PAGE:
2017 Nissan Rogue Sport SL AWD Review

A shorter rendition of the best-selling crossover

Amos Kwon, Editor-In-Chief

Positives: Truly handsome exterior styling, well-executed interior, better-looking than its bigger brother, better engine than the regular Rogue.
Negatives: Underpowered, uninspiring CVT, vague and lifeless steering, noisy when pushed, small and awkward infotainment system, rough ride with upsized wheels.
Bottom Line: The Rogue Sport will be the right crossover for many since it falls right between subcompact and compact crossovers, so it's size isn't too big or too small. Its styling hits the right notes when so many small crossovers are either weird or boring. The engine lacks power but runs smoother than the standard Rogue. There's a reason why this thing sells so well because it hits the right notes for the average consumer, if not the enthusiast.
 View Our 2017 Nissan Rogue Sport Overview
As more evidence that crossovers are truly the hottest automotive segment right now, Nissan has brought their European Qashqai here in the form of the new Rogue Sport, a shorter version of the highly successful Rogue. In the subcompact/compact crossover segments, the battle rages on, and the Rogue Sport gives shoppers another option. The more refined engine and the more manageable size of the Rogue Sport should draw car shoppers, along with the affordable price tag, robust standard and optional features, but can they get past the vehicle's dearth of power and driving thrills? We drove it for a week to see what the smaller Rogue is all about. Read on for our full review.

Driving Experience



Anyone who aims for a well-priced crossover isn't necessarily searching for something that fires up the neurons of driving excitement, and the Rogue Sport is no different than the rest. It manages body roll better than the standard and larger Rogue, but it fails to thrill when it comes to power and steering feel.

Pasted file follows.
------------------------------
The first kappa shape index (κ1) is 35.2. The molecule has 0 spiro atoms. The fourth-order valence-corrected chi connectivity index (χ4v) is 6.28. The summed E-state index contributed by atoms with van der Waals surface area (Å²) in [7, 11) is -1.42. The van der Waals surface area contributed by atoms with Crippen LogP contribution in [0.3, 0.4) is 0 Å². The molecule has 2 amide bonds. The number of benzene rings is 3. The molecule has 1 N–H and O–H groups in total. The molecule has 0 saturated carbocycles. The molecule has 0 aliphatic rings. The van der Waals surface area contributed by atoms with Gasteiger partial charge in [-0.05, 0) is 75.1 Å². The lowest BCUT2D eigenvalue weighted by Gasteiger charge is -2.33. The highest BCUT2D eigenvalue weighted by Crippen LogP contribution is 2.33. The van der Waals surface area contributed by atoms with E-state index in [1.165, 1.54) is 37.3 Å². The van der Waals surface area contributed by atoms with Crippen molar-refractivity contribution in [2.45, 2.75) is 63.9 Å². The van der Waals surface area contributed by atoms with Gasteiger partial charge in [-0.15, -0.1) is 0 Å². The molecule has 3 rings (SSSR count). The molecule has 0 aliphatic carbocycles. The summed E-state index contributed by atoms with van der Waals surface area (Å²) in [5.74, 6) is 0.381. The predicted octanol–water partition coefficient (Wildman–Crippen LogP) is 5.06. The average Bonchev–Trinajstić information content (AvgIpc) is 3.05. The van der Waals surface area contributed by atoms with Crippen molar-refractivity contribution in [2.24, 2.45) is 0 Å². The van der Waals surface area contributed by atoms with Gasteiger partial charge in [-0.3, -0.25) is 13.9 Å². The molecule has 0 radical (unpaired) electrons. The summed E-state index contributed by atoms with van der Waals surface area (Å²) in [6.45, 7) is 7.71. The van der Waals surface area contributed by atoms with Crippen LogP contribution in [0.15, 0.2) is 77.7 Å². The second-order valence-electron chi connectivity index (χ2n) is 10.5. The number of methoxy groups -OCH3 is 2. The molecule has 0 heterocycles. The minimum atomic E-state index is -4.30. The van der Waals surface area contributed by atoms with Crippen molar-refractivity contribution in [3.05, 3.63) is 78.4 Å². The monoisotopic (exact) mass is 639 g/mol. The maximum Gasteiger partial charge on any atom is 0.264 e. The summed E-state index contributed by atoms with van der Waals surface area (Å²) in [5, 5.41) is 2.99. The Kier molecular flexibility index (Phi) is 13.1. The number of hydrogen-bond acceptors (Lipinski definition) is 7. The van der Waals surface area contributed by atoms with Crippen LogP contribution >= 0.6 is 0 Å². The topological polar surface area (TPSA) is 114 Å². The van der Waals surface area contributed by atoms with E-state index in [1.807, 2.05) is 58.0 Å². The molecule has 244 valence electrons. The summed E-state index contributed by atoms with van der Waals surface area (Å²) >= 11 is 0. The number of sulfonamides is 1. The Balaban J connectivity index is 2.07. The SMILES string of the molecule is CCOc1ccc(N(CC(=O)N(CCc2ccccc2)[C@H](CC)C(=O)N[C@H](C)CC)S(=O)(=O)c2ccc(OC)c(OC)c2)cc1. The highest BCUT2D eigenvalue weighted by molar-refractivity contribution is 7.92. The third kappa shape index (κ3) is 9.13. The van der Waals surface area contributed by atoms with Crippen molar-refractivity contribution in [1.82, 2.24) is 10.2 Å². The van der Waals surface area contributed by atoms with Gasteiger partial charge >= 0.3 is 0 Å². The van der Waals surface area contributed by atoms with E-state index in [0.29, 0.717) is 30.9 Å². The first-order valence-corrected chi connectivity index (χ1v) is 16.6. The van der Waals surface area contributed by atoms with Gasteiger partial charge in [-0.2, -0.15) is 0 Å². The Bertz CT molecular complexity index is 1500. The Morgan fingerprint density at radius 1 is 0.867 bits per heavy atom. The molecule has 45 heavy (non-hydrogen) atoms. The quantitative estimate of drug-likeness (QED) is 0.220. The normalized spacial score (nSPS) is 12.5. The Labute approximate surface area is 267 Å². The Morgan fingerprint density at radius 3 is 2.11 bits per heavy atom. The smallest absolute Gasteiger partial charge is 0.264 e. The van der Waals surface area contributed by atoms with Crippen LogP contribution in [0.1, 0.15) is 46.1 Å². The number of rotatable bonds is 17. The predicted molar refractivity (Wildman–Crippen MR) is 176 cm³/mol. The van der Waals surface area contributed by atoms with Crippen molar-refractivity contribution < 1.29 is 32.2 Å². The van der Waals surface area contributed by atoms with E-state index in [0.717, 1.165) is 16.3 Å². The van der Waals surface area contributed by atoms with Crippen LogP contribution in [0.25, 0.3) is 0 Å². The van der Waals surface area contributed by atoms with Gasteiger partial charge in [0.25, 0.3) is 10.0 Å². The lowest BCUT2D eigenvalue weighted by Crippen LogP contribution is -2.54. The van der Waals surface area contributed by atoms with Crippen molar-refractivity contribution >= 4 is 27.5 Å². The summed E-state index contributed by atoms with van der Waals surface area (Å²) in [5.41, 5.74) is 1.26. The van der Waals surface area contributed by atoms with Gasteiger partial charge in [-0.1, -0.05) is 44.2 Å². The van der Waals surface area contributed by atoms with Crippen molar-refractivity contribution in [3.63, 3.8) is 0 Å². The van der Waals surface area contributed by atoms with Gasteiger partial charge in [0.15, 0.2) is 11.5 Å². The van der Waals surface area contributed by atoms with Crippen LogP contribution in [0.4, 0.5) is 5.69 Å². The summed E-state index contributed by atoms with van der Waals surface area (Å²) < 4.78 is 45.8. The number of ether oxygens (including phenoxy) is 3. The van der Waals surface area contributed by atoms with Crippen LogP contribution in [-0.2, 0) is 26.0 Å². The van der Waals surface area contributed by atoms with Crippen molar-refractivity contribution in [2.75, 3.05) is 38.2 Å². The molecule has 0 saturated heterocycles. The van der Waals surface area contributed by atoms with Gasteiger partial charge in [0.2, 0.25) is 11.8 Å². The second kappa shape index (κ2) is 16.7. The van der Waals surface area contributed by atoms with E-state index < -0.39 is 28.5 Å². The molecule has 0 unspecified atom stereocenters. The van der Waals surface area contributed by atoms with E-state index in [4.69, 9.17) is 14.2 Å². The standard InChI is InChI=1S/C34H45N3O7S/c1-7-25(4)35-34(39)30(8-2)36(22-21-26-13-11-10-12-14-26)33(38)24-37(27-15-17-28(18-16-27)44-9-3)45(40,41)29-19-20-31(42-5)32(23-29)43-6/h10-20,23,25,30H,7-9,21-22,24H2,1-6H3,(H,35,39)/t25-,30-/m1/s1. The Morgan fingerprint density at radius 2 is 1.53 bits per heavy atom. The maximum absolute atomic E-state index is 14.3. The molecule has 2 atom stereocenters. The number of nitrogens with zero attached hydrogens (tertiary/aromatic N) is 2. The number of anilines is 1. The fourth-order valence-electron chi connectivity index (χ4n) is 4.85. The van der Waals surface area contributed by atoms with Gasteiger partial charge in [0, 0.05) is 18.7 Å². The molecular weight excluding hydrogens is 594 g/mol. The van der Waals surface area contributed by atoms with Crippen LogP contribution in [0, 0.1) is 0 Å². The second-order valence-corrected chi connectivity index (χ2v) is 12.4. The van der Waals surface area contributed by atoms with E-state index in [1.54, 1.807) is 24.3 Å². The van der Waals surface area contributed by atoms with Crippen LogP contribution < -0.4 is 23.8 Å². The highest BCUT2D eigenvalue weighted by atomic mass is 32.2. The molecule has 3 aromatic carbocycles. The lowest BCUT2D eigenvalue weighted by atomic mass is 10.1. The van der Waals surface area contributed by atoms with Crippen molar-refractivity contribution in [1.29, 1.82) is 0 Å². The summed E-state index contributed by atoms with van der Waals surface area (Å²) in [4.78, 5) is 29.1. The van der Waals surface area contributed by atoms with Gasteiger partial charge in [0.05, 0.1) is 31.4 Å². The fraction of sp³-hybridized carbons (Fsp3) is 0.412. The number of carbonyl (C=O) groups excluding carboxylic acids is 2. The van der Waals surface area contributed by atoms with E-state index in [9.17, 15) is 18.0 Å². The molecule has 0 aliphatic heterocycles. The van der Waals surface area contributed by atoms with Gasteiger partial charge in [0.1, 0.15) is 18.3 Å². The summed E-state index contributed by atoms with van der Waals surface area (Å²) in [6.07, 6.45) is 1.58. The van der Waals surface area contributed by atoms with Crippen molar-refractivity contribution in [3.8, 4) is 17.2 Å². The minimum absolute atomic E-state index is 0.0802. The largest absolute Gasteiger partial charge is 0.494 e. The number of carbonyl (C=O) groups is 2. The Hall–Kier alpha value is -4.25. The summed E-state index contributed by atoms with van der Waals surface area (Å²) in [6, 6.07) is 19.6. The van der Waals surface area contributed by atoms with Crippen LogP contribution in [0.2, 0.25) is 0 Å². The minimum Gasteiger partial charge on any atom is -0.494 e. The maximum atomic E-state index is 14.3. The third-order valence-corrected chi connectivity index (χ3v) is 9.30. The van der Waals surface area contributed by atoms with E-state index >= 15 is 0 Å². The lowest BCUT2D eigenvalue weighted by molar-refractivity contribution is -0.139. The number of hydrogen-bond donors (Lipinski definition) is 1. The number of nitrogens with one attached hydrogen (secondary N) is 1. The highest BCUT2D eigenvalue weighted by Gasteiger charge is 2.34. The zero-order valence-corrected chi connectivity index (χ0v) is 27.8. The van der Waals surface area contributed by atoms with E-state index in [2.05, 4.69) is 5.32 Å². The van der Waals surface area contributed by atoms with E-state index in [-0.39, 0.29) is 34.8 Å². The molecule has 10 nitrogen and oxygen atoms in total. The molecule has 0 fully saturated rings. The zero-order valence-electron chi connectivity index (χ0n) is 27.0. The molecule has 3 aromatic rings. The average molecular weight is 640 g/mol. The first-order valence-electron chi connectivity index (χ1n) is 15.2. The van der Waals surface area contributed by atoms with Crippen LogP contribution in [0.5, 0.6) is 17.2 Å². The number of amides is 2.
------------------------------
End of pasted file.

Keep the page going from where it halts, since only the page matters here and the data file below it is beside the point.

Ride Quality: The ride gets a bit on the firm side with the bigger 19" wheels. For the lack of road feel, this thing should be a bit more comfy.

Acceleration: The 141 horsepower engine is a bit lily-livered, and acceleration feels like it takes forever. The CVT doesn't help, either. 0-60 comes in around nine seconds, which feels like an eternity.

Braking: Brakes are progressive, and the pedal feel is good.

Steering: The Rogue Sport's steering is one of its weakest points. It's light, vague and lacks any semblance of feedback.

Handling: The Rogue Sport manages body roll well in spite of the mediocre performance in other areas.




Nissan's don't exactly float our boats when it comes to tech, and the Rogue Sport is no different. The saving grace is the voice recognition system, which works well and bypasses the need to use some of the mediocre touchscreen and infotainment controls.

Infotainment System: The 7" screen's graphics seem a bit low res, and the overall system is just okay. Systems by Hyundai, Mazda and Kia are far better in terms of look, feel and operation.

Controls: The flanking buttons are a bit too close together, and the font is small, making it hard to read when driving. We hate pushing the "AUX" button twice to get to our streaming music when "Media" would've been more than fine.

Bluetooth Pairing: No major issues, but it took some time to find the button to pair.

Voice Call Quality: Voice call clarity and volume were fine with no transmission issues.




Aside from everyday utility, the Rogue Sport's strong suit is its exterior styling. It strikes the perfect balance between boring (like the ford Escape) and overstyled (like the Toyota CH-R). Now in smaller dimensions than the Rogue, the cut lines and curves work just about perfectly. We just wish some of the louder colors like Nitro Lime and Monarch Orange would just go away.

Front: The V-Motion grille that's pervaded the Nissan lineup looks attractive here and draws the eye. The front end is clean and crisp, and the hood has just the right amount of creasing.

Rear: We like the matte black bumper that cuts down on the visual thickness of the vehicle. The inwardly tapering taillights are clean, and the nice but unnecssary fold/spoiler below the rear glass is the right touch of drama.

Profile: It's the Rogue Sport's best angle thanks to the nice bulging fenders in front and back.The 19" wheels and black trim add to the Rogue Sports attractive aesthetics.